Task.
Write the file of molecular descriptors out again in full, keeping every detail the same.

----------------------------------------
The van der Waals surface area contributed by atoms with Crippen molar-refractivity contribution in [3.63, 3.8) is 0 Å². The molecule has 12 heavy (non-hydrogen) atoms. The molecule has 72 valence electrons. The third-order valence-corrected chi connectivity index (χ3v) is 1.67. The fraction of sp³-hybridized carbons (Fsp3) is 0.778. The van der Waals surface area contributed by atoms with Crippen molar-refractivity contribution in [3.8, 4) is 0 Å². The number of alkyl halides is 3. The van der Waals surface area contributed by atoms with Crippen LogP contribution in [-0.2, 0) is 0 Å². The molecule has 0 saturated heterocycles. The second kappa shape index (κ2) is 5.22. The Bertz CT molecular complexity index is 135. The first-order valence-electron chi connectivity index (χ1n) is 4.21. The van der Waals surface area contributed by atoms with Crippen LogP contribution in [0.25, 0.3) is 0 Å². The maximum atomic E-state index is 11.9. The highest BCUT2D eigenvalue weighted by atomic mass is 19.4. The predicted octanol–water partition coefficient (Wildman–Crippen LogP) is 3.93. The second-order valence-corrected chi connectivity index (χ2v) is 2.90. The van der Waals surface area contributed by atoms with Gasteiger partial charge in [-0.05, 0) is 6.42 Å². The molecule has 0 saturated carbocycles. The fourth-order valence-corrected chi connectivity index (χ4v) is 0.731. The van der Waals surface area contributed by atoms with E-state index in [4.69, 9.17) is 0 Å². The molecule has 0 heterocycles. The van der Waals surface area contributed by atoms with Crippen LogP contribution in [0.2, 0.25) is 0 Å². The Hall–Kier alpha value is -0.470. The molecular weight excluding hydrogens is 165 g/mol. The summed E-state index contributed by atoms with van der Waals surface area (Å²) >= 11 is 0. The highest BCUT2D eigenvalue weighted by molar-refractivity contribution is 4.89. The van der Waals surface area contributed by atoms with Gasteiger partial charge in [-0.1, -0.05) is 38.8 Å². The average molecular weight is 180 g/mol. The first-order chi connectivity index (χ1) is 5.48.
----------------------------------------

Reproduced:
The van der Waals surface area contributed by atoms with Crippen molar-refractivity contribution in [3.63, 3.8) is 0 Å². The molecule has 12 heavy (non-hydrogen) atoms. The molecule has 72 valence electrons. The third-order valence-corrected chi connectivity index (χ3v) is 1.67. The fraction of sp³-hybridized carbons (Fsp3) is 0.778. The van der Waals surface area contributed by atoms with Crippen molar-refractivity contribution in [3.8, 4) is 0 Å². The number of alkyl halides is 3. The van der Waals surface area contributed by atoms with Crippen LogP contribution in [-0.2, 0) is 0 Å². The molecule has 0 saturated heterocycles. The second kappa shape index (κ2) is 5.22. The Bertz CT molecular complexity index is 135. The first-order valence-electron chi connectivity index (χ1n) is 4.21. The van der Waals surface area contributed by atoms with Crippen LogP contribution in [0.25, 0.3) is 0 Å². The maximum atomic E-state index is 11.9. The highest BCUT2D eigenvalue weighted by atomic mass is 19.4. The predicted octanol–water partition coefficient (Wildman–Crippen LogP) is 3.93. The second-order valence-corrected chi connectivity index (χ2v) is 2.90. The van der Waals surface area contributed by atoms with Gasteiger partial charge in [-0.05, 0) is 6.42 Å². The molecule has 0 saturated carbocycles. The fourth-order valence-corrected chi connectivity index (χ4v) is 0.731. The van der Waals surface area contributed by atoms with E-state index in [4.69, 9.17) is 0 Å². The molecule has 0 heterocycles. The van der Waals surface area contributed by atoms with Crippen LogP contribution in [0.2, 0.25) is 0 Å². The Hall–Kier alpha value is -0.470. The molecular weight excluding hydrogens is 165 g/mol. The summed E-state index contributed by atoms with van der Waals surface area (Å²) >= 11 is 0. The highest BCUT2D eigenvalue weighted by molar-refractivity contribution is 4.89. The van der Waals surface area contributed by atoms with Gasteiger partial charge in [-0.1, -0.05) is 38.8 Å². The average molecular weight is 180 g/mol. The first-order chi connectivity index (χ1) is 5.48.